Theorem 2.4.
Fix a set of trees. If is a sequence of points sampled uniformly and independently from , then with probability , the sequence of inductive mean values approaches the mean of .
To be precise, Sturm shows that if we take the inductive mean as a random variable dependent on the sampling of the points , then the distance from to the true mean has expected value bounded above by . This gives us a way of estimating the Fréchet mean through a sequence of inductive means obtained by randomly sampling trees from the set .
Algorithm 2.5 (Sturm’s algorithm).


approximation of the mean tree


or pairwise distances for are not all


whiledo

, the approximation of the mean tree
Remark 2.6.
The choice of stopping criterion involves two parts.

Running the algorithm a specified initial number of iterations guarantees an upper bound of on the expected distance of the final tree to the mean . This is derived from the proof of Theorem 4.7 in [48].

Comparing the final sample means serves as a proxy for testing that the sample means act like a Cauchy sequence for steps.
Thus in principle, proper settings for , , and could be used to set confidence intervals on the distance by using Sturm’s result. This would involve a more sophisticated statistical analysis, which we did not undertake in this paper. In practice, we chose , , and to balance runtime with the desired precision, working under the rough assumption that if is chosen large enough, then the approximate mean will be within of the mean tree. For Example 5.5, we chose , , and .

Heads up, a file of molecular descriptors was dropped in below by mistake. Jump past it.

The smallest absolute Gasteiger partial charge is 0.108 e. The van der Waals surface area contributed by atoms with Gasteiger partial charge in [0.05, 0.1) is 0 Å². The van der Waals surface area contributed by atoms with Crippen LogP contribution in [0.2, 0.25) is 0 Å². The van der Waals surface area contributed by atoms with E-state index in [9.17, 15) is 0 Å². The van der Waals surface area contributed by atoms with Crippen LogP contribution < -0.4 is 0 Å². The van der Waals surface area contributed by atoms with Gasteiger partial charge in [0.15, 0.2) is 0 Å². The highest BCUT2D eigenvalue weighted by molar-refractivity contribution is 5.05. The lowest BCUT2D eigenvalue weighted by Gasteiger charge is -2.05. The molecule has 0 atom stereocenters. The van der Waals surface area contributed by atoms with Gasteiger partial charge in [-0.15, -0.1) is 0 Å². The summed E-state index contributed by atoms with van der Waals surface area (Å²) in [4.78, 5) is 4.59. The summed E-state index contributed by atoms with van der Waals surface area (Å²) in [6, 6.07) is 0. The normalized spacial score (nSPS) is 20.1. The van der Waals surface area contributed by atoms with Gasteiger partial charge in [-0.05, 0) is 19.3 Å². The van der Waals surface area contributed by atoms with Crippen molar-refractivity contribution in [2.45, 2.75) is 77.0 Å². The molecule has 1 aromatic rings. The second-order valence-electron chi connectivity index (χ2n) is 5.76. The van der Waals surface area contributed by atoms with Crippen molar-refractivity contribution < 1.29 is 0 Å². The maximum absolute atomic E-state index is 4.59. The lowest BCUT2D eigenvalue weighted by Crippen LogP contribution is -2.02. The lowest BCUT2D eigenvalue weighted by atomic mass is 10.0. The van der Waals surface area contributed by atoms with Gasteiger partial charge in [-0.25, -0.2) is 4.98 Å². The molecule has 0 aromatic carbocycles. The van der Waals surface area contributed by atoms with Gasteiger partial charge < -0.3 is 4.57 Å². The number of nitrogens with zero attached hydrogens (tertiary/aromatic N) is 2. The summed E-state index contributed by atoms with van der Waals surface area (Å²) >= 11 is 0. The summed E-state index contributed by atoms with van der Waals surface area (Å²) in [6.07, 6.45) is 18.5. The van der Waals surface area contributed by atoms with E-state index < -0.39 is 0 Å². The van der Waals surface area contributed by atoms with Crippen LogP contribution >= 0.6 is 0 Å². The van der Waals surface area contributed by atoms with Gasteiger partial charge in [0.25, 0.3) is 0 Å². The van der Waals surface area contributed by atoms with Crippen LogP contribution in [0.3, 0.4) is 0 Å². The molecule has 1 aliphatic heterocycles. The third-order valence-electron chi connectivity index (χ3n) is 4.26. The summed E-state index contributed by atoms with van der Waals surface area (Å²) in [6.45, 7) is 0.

Remark 2.7.
We have made software implementing this algorithm freely available [40].
3 The combinatorics of geodesics in tree space
This section investigates the combinatorial structure of geodesics in and their relationship to the variance function. To be more precise, fix a source tree . The shortest path from an arbitrary tree to has a “combinatorial type”, determined through Theorem 1.2 by the sequence of orthants that it passes through, or more specifically the support pair associated with the geodesic. This combinatorial type can change, even when has the same topology, depending on the precise values of the lengths of the edges in . We are interested in the partition of — called^{1}^{1}1Our use of the term “vistal subdivision” here differs from [34, Conjecture 9.6]: vistal facets in Definition 3.3 here are analogous to cut cells in [34, Definition 5.4]. In contrast, the equivalence relation in [34] declares two points equivistal when their vistal subdivisions—in the sense of Theorem 3.30—are combinatorially the same. the vistal subdivision of —into regions for which the geodesics to the fixed tree have the same combinatorial type.